[REBOL] Re: how do I get ampm format for time?
From: bobr:dprc at: 21-Jan-2001 5:22
At 12:40 PM 1/20/01 -0800, Jeff wrote:
> Howdy, Senator Racko:
> > #1) I consider that most of you overlooked a biggie.
> Some of us (me) had no idea this was intended as a
> Programming Challenge (way too busy to read the whole
> thread), and was only paying attention when they noticed a
> bug in some posted code.
I am grateful for the help.
Yes, I see that early on in the thread the conversion happened to time!
from the unspecified obj/time form. Looks to me like the olde gossip game
(where noise introduced early on gets amplified) happens here too.
> Of course, it's best to always post code that you think is
> well polished...
I see now where my own "polishing" may have broken my example!!
> A suggestion: Threads that are Programming Challenges should
> put "[PROGRAMMING CHALLENGE]", or something like that, in
> the subject line so I can avoid accidentally posting in
> those threads. (-:
EEK! if you stop posting then many of us will not really learn from you.
Every thread I post with "How do I" subject is designed to be saved for
in fact it seems we are on the anniversary of this thread-prefix ...
>I am activating this thread and others like it
>with the same prfix to solve some real problems.
>Likely someone (hint) will capture these for the knowledge base.
>What will follow on this thread set are
>pieces of functionality I am taking advantage of
>in some other language or some other real-world app.
>I code in lots of things.
>You should expect to see stuff on this thread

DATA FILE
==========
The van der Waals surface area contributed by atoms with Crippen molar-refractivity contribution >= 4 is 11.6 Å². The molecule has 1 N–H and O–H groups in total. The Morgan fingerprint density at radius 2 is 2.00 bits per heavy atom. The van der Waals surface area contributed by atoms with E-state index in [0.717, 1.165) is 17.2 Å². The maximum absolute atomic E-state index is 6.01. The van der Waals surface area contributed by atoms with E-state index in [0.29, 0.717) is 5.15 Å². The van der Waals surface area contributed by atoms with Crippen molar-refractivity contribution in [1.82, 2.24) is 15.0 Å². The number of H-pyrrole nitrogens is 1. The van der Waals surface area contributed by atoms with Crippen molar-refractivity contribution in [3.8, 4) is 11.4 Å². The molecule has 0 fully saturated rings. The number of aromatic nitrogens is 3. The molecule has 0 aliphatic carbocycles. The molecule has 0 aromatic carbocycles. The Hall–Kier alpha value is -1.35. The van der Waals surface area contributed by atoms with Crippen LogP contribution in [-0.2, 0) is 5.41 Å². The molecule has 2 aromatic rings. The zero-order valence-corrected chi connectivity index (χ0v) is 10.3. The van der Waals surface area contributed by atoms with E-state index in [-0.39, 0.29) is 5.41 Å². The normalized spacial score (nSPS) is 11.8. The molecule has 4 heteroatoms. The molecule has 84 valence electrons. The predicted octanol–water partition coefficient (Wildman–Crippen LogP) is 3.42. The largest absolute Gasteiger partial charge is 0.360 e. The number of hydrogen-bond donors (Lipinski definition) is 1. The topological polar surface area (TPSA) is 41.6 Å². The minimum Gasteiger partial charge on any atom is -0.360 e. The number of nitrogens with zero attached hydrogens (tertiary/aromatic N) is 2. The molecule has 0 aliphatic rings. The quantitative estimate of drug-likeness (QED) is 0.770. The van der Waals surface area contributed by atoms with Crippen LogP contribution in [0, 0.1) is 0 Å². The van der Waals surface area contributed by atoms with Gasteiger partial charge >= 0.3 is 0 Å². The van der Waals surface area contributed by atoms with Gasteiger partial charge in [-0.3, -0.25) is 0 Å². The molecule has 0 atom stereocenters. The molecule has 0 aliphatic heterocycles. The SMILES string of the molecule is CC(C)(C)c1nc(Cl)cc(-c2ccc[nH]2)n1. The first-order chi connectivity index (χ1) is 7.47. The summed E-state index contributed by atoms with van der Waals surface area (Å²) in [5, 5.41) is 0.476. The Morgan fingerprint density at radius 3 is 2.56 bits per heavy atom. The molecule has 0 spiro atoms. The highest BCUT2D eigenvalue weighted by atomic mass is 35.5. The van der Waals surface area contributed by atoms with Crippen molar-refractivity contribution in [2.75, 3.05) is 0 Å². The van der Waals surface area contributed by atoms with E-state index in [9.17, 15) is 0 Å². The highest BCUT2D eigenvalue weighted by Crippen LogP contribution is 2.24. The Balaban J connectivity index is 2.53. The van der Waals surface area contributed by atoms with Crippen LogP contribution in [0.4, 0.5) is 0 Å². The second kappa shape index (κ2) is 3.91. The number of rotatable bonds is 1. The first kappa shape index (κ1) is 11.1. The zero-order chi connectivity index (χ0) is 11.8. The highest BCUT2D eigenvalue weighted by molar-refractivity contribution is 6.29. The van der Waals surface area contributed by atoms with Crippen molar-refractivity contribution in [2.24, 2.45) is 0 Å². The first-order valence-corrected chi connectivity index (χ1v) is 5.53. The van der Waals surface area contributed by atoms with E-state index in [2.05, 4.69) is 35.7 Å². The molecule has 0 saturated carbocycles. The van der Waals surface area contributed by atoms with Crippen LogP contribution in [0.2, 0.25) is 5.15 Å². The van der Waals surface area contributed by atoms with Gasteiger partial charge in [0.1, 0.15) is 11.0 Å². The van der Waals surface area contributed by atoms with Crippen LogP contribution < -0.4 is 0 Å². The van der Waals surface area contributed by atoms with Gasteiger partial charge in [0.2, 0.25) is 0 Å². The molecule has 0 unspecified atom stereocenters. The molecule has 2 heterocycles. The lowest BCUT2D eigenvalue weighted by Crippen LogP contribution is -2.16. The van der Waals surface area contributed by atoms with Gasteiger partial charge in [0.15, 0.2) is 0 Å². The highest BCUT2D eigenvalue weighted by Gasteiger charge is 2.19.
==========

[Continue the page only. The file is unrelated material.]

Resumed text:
>in C, squeak, expect, python plus a few more
>as I am the custodian of at least 2 other rare languages. ...1/18/00
Though I have to filter a lot of email that comes generally to the list, I
keep filters on this prefix wide open and read them all. Sometimes the
responses I get back are not appropriate.
For several I have injected, there hasn't been much discussion
stimulated. For this I blame myself but rather than pester, I have decided
I would rather deal with some crankyness or upset than ask questions on a
nearly guarantees that the people who can make a difference about it will
They aren't all programming-challenges either since I have plenty of
material to cover
that deals with issues and conventions for which I believe there is not a
pleasant programmable solution. Eye openers for people who design the
language and its environment.
For this ampm example I was able to start with a program that worked (maybe
a bit quirky).
I could tell when writing it that I could do better but I was already
applying the best
series of principles at my disposal. So, with an interest of becoming a
better coder myself,
I introduced it as a "make my code succinct" thread. Meanwhile something
even deeper bothered me -- That there are many ways to incorrectly
construct such a simple function.
I was counting on the fact that in other areas, RT has put in their own
code in subsequent
releases to head off common errors before they bite someone.
In addition I felt I could get the real advocates (those with time) to
think about the deeper problem as a lead-in to an eye opener about
refinements to basic types and how they evolve.
If I start small with a real-world example I get even better attention.
Among the things I was trying to stir up was discussion about how
folks (inside or outside RT) decide what is a (possibly contributed)
mezzanine function, what goes into a datatype-refinement and what gets
left out altogether. That exact decision strategy is one I think
others (outside of RT) would like to know so we can more appropriately
pitch our suggestions.
Of course I could infer one -- and after writing an elaborate paper about
it discover that
the answer is simply: "oh, Carl decides that! :)"
which is only funny up to the point
you start thinking about buying more Carl-insurance.
Jeff, you have demonstrated great flexibility in adapting and understanding the
snips posted which is to your credit. Yours was also the easiest to decouple
into separate refinements.
I am sorry you are so pressed for time to not be able to
go back to the first thread in a series.